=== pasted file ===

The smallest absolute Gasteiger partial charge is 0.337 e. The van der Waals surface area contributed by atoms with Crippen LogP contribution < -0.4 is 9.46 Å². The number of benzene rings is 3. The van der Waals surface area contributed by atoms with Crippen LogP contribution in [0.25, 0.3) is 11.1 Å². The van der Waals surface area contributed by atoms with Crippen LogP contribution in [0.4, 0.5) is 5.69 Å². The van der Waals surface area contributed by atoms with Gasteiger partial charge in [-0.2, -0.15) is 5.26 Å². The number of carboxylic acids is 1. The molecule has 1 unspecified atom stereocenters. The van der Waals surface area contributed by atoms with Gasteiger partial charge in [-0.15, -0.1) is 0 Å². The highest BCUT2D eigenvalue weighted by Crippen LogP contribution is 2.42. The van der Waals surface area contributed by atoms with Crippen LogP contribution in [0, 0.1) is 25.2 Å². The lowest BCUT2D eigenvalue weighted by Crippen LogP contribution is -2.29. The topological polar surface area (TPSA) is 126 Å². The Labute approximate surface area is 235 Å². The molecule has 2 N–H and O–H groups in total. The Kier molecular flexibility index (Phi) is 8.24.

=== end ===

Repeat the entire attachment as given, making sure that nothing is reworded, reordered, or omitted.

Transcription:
The smallest absolute Gasteiger partial charge is 0.337 e. The van der Waals surface area contributed by atoms with Crippen LogP contribution < -0.4 is 9.46 Å². The number of benzene rings is 3. The van der Waals surface area contributed by atoms with Crippen LogP contribution in [0.25, 0.3) is 11.1 Å². The van der Waals surface area contributed by atoms with Crippen LogP contribution in [0.4, 0.5) is 5.69 Å². The van der Waals surface area contributed by atoms with Gasteiger partial charge in [-0.2, -0.15) is 5.26 Å². The number of carboxylic acids is 1. The molecule has 1 unspecified atom stereocenters. The van der Waals surface area contributed by atoms with Gasteiger partial charge in [-0.15, -0.1) is 0 Å². The highest BCUT2D eigenvalue weighted by Crippen LogP contribution is 2.42. The van der Waals surface area contributed by atoms with Crippen LogP contribution in [0, 0.1) is 25.2 Å². The lowest BCUT2D eigenvalue weighted by Crippen LogP contribution is -2.29. The topological polar surface area (TPSA) is 126 Å². The Labute approximate surface area is 235 Å². The molecule has 2 N–H and O–H groups in total. The Kier molecular flexibility index (Phi) is 8.24.